Silver reacts with moist air to form black Ag2S, but your reactions don't show H2O as a reactant, but as a product. Why?
Silver tarnish is the discoloration that occurs on silver. Silver is not appreciably affected by dry or moist air that is free from ozone, halogens, ammonia, and sulphur compounds. The presence of hydrogen sulphide in any material that silver comes into contact with is one of the prime reasons for silver tarnish. The hydrogen sulphide reacts with the silver to form silver sulphide.
2Ag + H2S --> Ag2S + H2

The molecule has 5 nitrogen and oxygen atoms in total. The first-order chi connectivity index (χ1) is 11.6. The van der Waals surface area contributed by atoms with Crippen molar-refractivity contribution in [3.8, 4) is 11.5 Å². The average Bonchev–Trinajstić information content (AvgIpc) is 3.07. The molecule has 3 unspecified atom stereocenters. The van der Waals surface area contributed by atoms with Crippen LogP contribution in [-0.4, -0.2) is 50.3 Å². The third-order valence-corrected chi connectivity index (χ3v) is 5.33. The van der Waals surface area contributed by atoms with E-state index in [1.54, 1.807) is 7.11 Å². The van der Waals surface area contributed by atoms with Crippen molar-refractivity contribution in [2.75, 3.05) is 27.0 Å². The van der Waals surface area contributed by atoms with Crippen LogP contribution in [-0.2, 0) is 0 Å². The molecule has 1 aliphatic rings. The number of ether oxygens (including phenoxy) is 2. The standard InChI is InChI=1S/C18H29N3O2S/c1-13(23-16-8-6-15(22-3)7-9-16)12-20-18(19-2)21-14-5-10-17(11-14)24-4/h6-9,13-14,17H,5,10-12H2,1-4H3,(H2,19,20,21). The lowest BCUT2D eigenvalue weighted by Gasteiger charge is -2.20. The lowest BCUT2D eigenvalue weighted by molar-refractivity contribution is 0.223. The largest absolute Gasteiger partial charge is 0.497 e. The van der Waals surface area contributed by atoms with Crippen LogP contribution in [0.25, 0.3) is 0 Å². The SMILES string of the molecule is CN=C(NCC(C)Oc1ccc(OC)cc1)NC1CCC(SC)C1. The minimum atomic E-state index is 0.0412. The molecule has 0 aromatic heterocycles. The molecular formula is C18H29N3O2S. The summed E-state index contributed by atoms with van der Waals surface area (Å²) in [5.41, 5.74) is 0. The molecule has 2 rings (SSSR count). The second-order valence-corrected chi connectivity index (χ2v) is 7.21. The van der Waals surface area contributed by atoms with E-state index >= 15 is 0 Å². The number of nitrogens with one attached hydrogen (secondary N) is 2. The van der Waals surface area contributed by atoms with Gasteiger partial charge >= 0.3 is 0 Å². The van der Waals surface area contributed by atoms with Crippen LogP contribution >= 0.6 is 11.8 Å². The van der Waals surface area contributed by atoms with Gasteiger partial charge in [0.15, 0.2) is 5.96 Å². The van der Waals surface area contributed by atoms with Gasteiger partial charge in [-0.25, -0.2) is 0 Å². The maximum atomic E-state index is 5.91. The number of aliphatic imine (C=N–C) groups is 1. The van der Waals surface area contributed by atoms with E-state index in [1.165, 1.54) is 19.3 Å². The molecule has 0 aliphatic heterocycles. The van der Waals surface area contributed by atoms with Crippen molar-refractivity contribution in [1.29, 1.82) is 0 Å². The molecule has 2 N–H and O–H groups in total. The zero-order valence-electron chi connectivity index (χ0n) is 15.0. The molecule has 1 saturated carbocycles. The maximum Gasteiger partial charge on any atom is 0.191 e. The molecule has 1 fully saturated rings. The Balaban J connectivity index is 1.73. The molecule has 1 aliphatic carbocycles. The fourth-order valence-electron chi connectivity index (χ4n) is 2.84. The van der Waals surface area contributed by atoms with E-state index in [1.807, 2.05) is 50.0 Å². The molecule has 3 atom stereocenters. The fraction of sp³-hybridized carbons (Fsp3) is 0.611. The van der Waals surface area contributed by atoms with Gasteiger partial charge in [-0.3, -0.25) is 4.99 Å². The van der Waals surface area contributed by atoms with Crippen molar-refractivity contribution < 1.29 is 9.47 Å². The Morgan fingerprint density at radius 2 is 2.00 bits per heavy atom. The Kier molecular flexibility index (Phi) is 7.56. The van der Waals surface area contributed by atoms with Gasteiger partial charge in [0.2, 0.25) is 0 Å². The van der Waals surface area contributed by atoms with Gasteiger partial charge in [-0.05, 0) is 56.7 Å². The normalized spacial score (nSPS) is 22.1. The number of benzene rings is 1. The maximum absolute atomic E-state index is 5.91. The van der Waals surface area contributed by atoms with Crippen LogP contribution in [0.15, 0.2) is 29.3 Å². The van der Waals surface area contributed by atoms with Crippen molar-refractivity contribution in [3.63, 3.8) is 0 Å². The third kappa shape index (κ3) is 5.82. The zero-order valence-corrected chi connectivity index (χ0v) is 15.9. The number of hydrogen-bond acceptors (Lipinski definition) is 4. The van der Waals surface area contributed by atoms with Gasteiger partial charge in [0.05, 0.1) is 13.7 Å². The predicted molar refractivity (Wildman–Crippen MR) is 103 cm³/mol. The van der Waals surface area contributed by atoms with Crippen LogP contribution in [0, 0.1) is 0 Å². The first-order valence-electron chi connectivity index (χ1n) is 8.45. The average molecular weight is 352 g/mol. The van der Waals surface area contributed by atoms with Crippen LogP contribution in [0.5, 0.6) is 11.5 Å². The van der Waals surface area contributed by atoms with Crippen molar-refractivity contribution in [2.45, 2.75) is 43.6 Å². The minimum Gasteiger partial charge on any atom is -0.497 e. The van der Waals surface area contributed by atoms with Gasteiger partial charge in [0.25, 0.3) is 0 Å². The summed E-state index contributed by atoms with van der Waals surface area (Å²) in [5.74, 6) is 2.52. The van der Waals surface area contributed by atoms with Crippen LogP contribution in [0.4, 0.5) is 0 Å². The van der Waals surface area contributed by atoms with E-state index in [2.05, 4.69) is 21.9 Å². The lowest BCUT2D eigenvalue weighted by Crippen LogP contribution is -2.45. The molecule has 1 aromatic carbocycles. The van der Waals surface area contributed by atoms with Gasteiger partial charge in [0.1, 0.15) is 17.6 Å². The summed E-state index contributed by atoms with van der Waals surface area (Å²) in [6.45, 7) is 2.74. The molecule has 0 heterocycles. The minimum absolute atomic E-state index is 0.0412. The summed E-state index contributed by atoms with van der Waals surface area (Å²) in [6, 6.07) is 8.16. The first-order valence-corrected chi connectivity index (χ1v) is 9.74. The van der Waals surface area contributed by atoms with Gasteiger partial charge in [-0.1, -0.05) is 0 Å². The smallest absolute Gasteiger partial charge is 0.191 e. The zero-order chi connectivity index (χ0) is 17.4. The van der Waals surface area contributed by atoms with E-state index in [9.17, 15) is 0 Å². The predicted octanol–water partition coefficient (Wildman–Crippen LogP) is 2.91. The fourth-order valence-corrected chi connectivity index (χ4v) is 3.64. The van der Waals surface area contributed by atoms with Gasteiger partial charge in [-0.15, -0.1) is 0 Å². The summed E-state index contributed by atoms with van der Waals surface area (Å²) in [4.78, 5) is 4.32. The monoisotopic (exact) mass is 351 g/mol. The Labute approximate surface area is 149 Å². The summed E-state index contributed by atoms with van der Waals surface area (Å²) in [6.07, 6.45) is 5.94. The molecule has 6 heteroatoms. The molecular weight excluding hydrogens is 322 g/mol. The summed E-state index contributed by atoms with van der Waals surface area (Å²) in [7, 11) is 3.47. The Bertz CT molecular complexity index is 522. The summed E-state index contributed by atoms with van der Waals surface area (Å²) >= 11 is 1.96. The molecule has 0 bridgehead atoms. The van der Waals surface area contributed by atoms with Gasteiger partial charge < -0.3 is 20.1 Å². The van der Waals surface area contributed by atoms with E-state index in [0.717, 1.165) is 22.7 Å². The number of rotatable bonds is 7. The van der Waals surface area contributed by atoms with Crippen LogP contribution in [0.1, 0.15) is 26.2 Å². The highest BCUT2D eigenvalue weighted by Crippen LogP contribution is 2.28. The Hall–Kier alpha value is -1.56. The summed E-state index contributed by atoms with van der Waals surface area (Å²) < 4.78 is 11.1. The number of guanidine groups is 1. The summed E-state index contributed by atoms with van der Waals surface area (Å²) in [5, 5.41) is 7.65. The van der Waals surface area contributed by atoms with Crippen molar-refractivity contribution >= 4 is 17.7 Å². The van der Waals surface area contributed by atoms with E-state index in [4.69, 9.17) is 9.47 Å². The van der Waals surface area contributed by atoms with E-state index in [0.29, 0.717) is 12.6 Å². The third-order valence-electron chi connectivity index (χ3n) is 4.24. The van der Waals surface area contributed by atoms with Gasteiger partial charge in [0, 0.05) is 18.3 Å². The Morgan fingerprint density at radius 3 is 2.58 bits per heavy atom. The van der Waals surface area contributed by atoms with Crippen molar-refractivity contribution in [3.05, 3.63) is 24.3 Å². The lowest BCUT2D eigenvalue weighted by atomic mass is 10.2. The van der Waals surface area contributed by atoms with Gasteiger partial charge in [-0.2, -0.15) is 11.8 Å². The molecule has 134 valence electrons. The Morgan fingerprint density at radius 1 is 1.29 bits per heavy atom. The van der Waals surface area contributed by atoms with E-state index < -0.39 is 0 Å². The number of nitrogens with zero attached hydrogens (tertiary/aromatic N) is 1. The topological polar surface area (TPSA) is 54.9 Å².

Silver sulphide is black. When a thin coating of silver sulphide forms on the surface of silver, it darkens the silver. Rubber contains sulphur, which will cause silver to tarnish. Certain foods like eggs, mayonnaise, mustard, table salt, olives, salad dressing, vinegar, fruit juices and onions also hasten the silver tarnish process. The sulphur in these foods will corrode silver. Flowers and fruits can etch the silver containers due to the acid produced as they decay.